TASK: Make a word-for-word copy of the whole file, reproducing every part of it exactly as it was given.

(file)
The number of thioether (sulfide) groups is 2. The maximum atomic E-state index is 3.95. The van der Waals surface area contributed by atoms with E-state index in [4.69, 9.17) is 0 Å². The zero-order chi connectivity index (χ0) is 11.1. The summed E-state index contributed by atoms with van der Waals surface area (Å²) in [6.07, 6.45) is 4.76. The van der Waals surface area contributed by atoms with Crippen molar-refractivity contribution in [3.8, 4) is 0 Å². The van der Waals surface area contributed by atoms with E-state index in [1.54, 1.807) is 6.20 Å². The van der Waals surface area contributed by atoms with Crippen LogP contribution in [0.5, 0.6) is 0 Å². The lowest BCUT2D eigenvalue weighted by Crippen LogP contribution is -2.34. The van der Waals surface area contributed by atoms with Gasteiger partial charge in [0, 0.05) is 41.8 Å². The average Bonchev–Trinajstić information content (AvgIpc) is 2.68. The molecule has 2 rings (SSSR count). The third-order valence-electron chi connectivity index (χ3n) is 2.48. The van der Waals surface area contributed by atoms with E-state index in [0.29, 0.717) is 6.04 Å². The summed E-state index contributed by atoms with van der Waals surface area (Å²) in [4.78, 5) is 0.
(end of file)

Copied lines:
The number of thioether (sulfide) groups is 2. The maximum atomic E-state index is 3.95. The van der Waals surface area contributed by atoms with E-state index in [4.69, 9.17) is 0 Å². The zero-order chi connectivity index (χ0) is 11.1. The summed E-state index contributed by atoms with van der Waals surface area (Å²) in [6.07, 6.45) is 4.76. The van der Waals surface area contributed by atoms with Crippen molar-refractivity contribution in [3.8, 4) is 0 Å². The van der Waals surface area contributed by atoms with E-state index in [1.54, 1.807) is 6.20 Å². The van der Waals surface area contributed by atoms with Crippen LogP contribution in [0.5, 0.6) is 0 Å². The lowest BCUT2D eigenvalue weighted by Crippen LogP contribution is -2.34. The van der Waals surface area contributed by atoms with Gasteiger partial charge in [0, 0.05) is 41.8 Å². The average Bonchev–Trinajstić information content (AvgIpc) is 2.68. The molecule has 2 rings (SSSR count). The third-order valence-electron chi connectivity index (χ3n) is 2.48. The van der Waals surface area contributed by atoms with E-state index in [0.29, 0.717) is 6.04 Å². The summed E-state index contributed by atoms with van der Waals surface area (Å²) in [4.78, 5) is 0.